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After the Latest Hearing: What's Next for Heidelberg?

clevefrustrated.jpg
Cass Herrington
/
Peoria Public Radio

A Peoria man convicted in 1970 for the murder of a sheriff’s deputy continues the fight to vacate his conviction. Peoria Public Radio’s Cass Herrington reports on 73-year-old Cleve Heidelberg’s legal efforts to gain freedom:

Heidelberg’s legal team is pursuing two pathways to vacate the 46-year-old murder conviction.

The first is a motion for a special prosecutor. Essentially, it’s a request for someone outside Peoria County to look at Heidelberg's case, for the sake of objectivity. That motion was granted in July. The court appointed the Illinois Attorney General's Office to review Heidelberg's case and issue a written report.

The second legal effort is a petition for post conviction relief. It’s Heidelberg’s way of asking the court to vacate his conviction in the interest of justice. It’s based on the argument that new evidence or legal issues exist that couldn’t have been raised on direct appeal.

That post-conviction filing is what caused a bit of a dust-up during last week’s hearing. Heidelberg’s attorney Don Jackson addressed the court:  

“This is getting more confusing than in my judgment it should. All we want to do is get somebody with a fresh pair of eyes to look at this -- I mean,  we’re talking about a person here, not paperwork," Jackson said. 

The nearly 30 minutes of legal back and forth may also have caused Heidelberg some frustration:

“I’m being totally ignored here. The issues that’s involved are spinning out of control, and I desire to have some input into that,” Heidelberg said. 

Heidelberg’s petition says issues, like an officer eavesdropping on a privileged legal conversation in 1970, should be used to reexamine his conviction. The question remains: who should be appointed to review the post conviction matter?

“Assistant Attorney General Nate, is there any reason why your office can not handle the post-conviction relief requested?," Judge Al Purham said.  

"Well, Judge, our concern would be is that you have already appointed us to conduct an independent investigation,” Steven Nate said. Nate is the assistant attorney general who's assigned to review criminal prosecutions. 

Tenth Circuit Judge Al Purham already determined the Peoria County State’s Attorney has a conflict of interest, which is why it’s now being looked at by the Illinois Attorney General.

But there are still a few other options. Several were brought up during the lengthy exchange last month. One suggestion was to assign it to the Appellate Prosecutor. But that office is linked to the Peoria County State’s Attorney, which again, poses a conflict of interest. That prompted Heidelberg’s other attorney Andy Hale to ask:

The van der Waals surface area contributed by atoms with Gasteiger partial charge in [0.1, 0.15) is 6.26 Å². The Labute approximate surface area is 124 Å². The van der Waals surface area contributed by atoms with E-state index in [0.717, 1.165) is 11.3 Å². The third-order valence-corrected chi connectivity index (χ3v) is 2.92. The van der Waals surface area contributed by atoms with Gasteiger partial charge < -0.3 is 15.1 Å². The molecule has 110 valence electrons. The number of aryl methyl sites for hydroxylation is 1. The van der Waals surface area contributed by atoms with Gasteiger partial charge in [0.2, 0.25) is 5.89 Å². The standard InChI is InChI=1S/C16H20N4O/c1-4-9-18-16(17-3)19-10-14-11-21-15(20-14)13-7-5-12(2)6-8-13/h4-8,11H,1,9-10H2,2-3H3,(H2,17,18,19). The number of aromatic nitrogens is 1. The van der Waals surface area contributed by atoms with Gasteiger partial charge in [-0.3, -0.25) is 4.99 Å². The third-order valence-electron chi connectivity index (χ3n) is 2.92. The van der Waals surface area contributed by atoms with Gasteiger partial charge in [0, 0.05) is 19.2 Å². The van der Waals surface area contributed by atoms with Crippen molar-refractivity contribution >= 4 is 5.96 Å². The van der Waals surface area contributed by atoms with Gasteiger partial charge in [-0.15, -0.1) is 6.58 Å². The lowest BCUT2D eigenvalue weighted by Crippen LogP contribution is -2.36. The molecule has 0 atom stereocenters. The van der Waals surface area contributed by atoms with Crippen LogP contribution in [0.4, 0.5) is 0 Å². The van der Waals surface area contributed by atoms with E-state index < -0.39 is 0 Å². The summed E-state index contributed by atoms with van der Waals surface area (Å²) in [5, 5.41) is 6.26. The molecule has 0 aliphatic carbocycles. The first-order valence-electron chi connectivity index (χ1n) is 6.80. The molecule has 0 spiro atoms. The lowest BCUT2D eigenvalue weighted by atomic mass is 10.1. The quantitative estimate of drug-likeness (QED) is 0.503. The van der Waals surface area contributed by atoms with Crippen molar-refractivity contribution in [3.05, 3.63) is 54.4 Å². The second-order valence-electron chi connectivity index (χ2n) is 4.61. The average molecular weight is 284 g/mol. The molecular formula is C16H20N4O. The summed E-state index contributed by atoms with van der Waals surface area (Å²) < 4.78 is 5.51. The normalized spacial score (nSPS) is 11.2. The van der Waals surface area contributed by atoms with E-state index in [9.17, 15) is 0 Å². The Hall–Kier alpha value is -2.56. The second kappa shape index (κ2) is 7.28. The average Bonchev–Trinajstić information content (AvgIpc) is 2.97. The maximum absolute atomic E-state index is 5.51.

“Perhaps there’s another governmental entity that the court could consider as a suggestion, perhaps?,” Hale said.

Another possibility is to assign the case to a private firm. But the precedent for cases like this is to exhaust all government options before appointing a private entity because it’s costly. Appellate Prosecutor Matt Jones pointed to the recent high-profile case of Laquan McDonald in Chicago for guidance. Cook County ended up appointing a state’s attorney from a different county:

“They ended up finding Kane County to prosecute that case, on one hand, but they had to poll other entities before they were permitted to do that,” Jones said. 

Judge Purham is expected to rule this week on who can fairly review Heidelberg’s case without a conflict of interest.

But there’s one curve ball that could derail this whole process. Halfway through the latest hearing, Heidelberg threw up his hands and demanded to represent himself. The move visibly shook his attorneys and his family. Attorney Andy Hale explains it like this:

“Forty-five years, you’ve been in prison for a crime you didn’t commit, you are not going to patient, you are not going to be logical. At some point, you just hit the tipping point, which he has hit multiple times, where you just can’t take it anymore,” Hale said. 

Heidelberg has advocated for himself in prison for nearly half a century, filing his own legal paperwork all the way to the Illinois supreme court.

Judge Purham was quick to remind Heidelberg in the courtroom that this is the closest he’s ever been to getting a second look, and that’s thanks to his attorneys.

“This is not 1976. Your attorneys have made it farther than you have filing all your multiple motions. I mean, you are entitled to represent yourself pro se -- but (Heidelberg interrupted)-- no stop!,” Purham said. 

Judge Purham continued and told Heidelberg that he’s entitled to represent himself, but he’ll have to live with the consequences.

Since that hearing, attorneys, family and friends have called and visited Cleve Heidelberg to encourage him to keep his legal team. Whether those conversations worked, and who will be appointed to review the post conviction relief matter could be determined at the hearing Wednesday.